IBM Watson HQ in New York City IBM
IBM Watson headquarters in New York City

IBM Puts More Machine Learning Services in Watson Cloud

Developers can now tap into Watson's speech recognition, visual recognition, and trade-off analysis capabilities

IBM has added five new services in beta to Watson Developer Cloud, which offers developers a way to build applications that incorporate Watson's cognitive computing capabilities. IBM made some of those capabilities available to the masses in 2013 and now claims that over 6,000 applications tapping them have been made to date.

The new services are speech to text, text to speech, visual recognition, concept insights and trade-off analytics. Watson Developer Cloud now has 13 services available in beta. These services aim to enable a new class of applications that employ machine learning, understand natural language, and identify hidden patterns.

About the new services, available today:

Speech to Text: IBM claims this is one of the first real-time services with accurate low-latency speech recognition capabilities. Watson is adept at understanding natural language. The service applies machine intelligence related to grammar and language structures within a specific context for more accurate transcription. In other words, it’s good with homonyms. If you’re converting Jimmi Hendrix lyrics from speech to text, the likelihood of the transcription reading “'scuse me while I kiss the sky” instead of “excuse me while I kiss this guy” is greatly increased.

Text to Speech: This service supports translation in both English and Spanish with three optional voices across the two languages. One of those options is the voice Watson used in its famous 2011 Jeopardy match. You can get Watson to say “I'm sorry, Dave. I'm afraid I can't do that,” in your modern telling of '2001: A Space Odyssey.'

Visual Recognition: Visual recognition analyzes various forms of media and helps to collect and organize large sets of visual data to build semantic associations. Again using machine learning technology, it recognizes an array of visual entities like settings, objects, and events to understand content of images and videos. It can even tell the difference between Bill Paxton and Bill Pullman.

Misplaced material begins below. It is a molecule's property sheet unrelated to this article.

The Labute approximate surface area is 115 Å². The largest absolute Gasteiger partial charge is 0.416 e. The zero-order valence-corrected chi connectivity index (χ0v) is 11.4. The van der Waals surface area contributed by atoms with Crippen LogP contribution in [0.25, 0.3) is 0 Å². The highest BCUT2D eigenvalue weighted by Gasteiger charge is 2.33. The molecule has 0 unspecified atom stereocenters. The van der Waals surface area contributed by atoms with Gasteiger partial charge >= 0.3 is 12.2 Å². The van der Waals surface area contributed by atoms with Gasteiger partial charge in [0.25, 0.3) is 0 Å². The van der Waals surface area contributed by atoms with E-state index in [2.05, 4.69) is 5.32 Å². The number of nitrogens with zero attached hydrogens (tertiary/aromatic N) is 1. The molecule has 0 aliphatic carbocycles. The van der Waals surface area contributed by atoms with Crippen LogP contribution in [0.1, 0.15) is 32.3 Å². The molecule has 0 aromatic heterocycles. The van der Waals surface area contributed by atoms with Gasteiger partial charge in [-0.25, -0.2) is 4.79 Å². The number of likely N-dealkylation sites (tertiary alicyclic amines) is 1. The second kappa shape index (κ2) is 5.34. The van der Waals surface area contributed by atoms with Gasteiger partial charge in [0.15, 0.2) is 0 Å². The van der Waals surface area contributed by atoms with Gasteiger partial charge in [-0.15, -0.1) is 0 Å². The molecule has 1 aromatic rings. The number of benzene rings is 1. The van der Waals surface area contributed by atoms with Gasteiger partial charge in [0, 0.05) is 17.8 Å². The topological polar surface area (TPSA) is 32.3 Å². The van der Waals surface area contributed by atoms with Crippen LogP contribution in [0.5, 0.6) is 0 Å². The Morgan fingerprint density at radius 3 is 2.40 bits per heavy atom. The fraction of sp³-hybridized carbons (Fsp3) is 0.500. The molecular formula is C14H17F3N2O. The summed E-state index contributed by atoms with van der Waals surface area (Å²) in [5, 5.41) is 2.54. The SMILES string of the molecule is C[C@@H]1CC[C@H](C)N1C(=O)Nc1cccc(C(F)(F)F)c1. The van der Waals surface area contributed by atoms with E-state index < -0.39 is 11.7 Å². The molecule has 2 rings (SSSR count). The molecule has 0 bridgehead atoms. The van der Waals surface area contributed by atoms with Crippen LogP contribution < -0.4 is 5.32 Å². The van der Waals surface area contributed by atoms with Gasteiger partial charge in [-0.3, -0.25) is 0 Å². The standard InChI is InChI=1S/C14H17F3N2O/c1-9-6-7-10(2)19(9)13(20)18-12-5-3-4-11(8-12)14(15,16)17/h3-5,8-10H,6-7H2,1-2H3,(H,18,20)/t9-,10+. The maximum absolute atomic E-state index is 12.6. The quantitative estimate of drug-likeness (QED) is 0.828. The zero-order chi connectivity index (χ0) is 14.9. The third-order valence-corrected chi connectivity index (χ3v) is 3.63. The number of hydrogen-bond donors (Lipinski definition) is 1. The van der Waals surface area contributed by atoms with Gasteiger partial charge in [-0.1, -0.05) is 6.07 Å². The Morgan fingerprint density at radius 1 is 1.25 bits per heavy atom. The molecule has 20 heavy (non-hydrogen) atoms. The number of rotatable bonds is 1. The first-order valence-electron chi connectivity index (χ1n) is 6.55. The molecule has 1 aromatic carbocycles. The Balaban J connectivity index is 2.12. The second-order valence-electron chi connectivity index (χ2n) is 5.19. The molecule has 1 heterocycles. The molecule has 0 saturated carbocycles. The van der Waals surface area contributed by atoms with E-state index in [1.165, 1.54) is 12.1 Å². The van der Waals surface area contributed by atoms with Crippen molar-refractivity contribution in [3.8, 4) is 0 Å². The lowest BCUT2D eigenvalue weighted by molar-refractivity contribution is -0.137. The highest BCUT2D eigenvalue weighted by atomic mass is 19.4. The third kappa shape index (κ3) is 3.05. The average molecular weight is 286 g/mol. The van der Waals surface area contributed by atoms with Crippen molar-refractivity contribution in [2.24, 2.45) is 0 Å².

Concept Insights: The service looks at text in a conceptual manner. It has a search capability that discovers new insights on text compared to traditional keyword searches. Concept Insights links user provided documents with a pre-existing graph of concepts based on Wikipedia. These links are explicit (directly mentions a concept) and implicit, which links the user’s documents to relevant concepts not directly mentioned. Kids, when I was young, I had to do this kind of thinking manually.

Trade-off Analytics: This service helps you make better choices by dynamically weighing multiple and often conflicting goals. It uses Pareto filtering techniques to identify optimal alternatives across multiple criteria. It uses various analytical and visual approaches. Here, IBM might have finally built something that can help married couples figure out what to eat for dinner when one person says “they’re up for anything” but rejects everything the other suggests.

Cognitive computing has implications in many fields, a point highlighted by some of the promotional work IBM did prior to making Watson widely available to developers. Some notable visible mainstream uses include the appearance on Jeopardy, staring in late-night monologues, and coming up with unique recipes at SXSW in Austin.

Watson is versatile when it comes to wider industry applications. In healthcare, for example, Watson can make some recommendations a doctor makes, loaded to a smartphone.

IBM already has numerous cloud services that leverage Watson and provides APIs developers can use to tap into the capabilities in their own applications through its Bluemix Platform-as-a-Service. Watson is one of the most active communities within the IBM Bluemix PaaS ecosystem.

In early 2014, the company committed $1 billion to investments in the various businesses around Watson and opened a headquarters building in New York City dedicated exclusively to Watson.

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